Zootown Fringe: Keeping Missoula Weird One Festival at a Time
Right now the Zootown Fringe Festival is in full swing. With over 60 performances and art instillations scheduled throughout Missoula and through the weekend, this is the summer’s biggest art event. And it is completely unjuried and uncensored. Anyone with an idea and an application can stage whatever they want for this festival. It’s a defining principle of the Fringe, and an exciting opportunity for audiences and artists alike.
The first Fringe Festival began in Edinburgh, Scotland in 1947. It was made up of a group of performers who had recently been rejected from a different, and at the time larger, theater festival happening in the city. These artists still had something to say and believed in the work they were creating. They set up their own festival on the fringe of the other and began building an audience.
Today the festival that initially rejected these artists no longer exists and the Edinburgh Fringe Festival is now the largest performing arts festival in the world. Not only that, but the Fringe tradition has spread across the globe. Canada even has a central Fringe Society managing over 200 festivals throughout the country.
And as of last year Missoula has joined the hundreds of communities worldwide who embrace the fringe.
So what’s the secret to their success? How did a group of rejected artists become the central attraction? It’s really quite simple. In art, the rules are meant to be broken. No great artist has ever followed the conventional standards of his or her time. By eliminating rejection from the equation the Fringe Festivals allow for a wider range of art, and give freedom to those artists with ideas that may not have the biggest commercial appeal.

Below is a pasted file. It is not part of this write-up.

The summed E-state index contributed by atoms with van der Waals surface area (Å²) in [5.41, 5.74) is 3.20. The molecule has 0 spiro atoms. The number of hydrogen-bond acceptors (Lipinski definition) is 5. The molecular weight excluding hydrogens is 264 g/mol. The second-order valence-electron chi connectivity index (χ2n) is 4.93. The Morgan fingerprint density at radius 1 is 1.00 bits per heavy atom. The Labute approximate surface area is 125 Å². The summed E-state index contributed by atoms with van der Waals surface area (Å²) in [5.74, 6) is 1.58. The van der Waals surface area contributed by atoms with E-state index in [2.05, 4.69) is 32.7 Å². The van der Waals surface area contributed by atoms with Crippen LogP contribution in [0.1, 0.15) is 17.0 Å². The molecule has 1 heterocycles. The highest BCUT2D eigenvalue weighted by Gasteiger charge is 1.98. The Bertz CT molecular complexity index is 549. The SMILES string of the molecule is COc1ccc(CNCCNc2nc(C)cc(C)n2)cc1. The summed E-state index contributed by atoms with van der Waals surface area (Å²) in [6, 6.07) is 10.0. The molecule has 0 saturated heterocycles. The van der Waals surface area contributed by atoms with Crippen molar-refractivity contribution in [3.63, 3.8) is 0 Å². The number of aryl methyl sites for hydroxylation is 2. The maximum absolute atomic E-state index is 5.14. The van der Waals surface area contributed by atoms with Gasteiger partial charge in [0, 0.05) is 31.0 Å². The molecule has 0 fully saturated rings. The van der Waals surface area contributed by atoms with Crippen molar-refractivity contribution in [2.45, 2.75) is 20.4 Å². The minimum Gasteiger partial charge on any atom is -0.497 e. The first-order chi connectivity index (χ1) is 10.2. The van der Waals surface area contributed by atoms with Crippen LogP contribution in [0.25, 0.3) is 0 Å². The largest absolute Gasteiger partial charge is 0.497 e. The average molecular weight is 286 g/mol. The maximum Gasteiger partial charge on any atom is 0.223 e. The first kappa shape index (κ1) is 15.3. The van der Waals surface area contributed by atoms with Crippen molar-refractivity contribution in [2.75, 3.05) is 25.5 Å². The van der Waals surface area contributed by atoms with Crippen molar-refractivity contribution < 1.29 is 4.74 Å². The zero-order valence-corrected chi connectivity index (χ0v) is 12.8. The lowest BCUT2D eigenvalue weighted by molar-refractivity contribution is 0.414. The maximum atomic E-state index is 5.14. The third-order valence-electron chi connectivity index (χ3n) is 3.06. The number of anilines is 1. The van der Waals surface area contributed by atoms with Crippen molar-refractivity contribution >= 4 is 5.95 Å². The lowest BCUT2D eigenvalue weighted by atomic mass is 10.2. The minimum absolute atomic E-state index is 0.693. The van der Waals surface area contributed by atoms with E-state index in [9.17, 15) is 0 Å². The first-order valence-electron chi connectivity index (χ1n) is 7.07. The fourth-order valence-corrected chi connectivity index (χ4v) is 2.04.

It’s also a liberating experience for the audience. Think about it. Every time you ever attended a festival or performance, you watched what someone else has decided you will like. For each band or play or work of art you see, there are hundreds that you will never see. It’s not that they’re all bad either. Performers and artists are rejected for a number of reasons. Maybe they don’t fit in the budget, maybe the structure or theme of the event isn’t right for them. Whatever the case may be, everyday you are denied hundreds of opportunities to be amazed, enlightened, or simply amused.
At the Fringe Festival, you are the curator of your own exhibit. It’s a bit of a gamble, but the freedom to discover new and unique works of art greatly outweighs the risk of walking into a performance that you may not understand. If you’re not sure where to start check out the Average Joe’s Guide to the Zootown Fringe Festival for some of this year’s highlights.
Missoula is packed with creative, inventive and insightful artists who only need a stage. Now in its second year the Zootown Fringe Festival has given that to them, and has given us a unique opportunity to see what is possible when artists are given complete freedom to create.
Art Director and founder Michelle Risho brought the Fringe to Missoula last year because it was her passion. Having attended a number of Fringe Festivals and participated in performances herself, she knew this was exactly what Missoula needed. She explained that, “Theater is so important because it can convey a message so effectively. It has the power to open new worldviews, to change the way people think, to start revolutions.” And that this impact can only reach its full potential when the art is uncensored.
In addition to an overwhelming amount of local art, the event has brought in talent from across the country. Along with performers from Los Angeles, Minneapolis, and Canada the festival is featuring “Not From Here”, an impressive exhibit at the newly formed Hive Gallery and Exhibition Space. “Not From Here” features over 100 works of art by 8 Spokane based artists ranging from the sublime to the subversive.
The Zootown Fringe Festival plays hosts to these artists thanks to their recent induction into the American Fringe Society, connecting our community to other Fringe communities across the country. This gives us not only a great opportunity to see new art from outside our community, but it helps us go further in becoming a place on the map for art and artists. And with a local economy so dependent on tourism, as the Fringe grows, our community will see the benefits.
You can find a complete schedule of events online. The festival runs from August 13 to 17 at numerous locations throughout Missoula. No show is above $12 and most events are free to the public.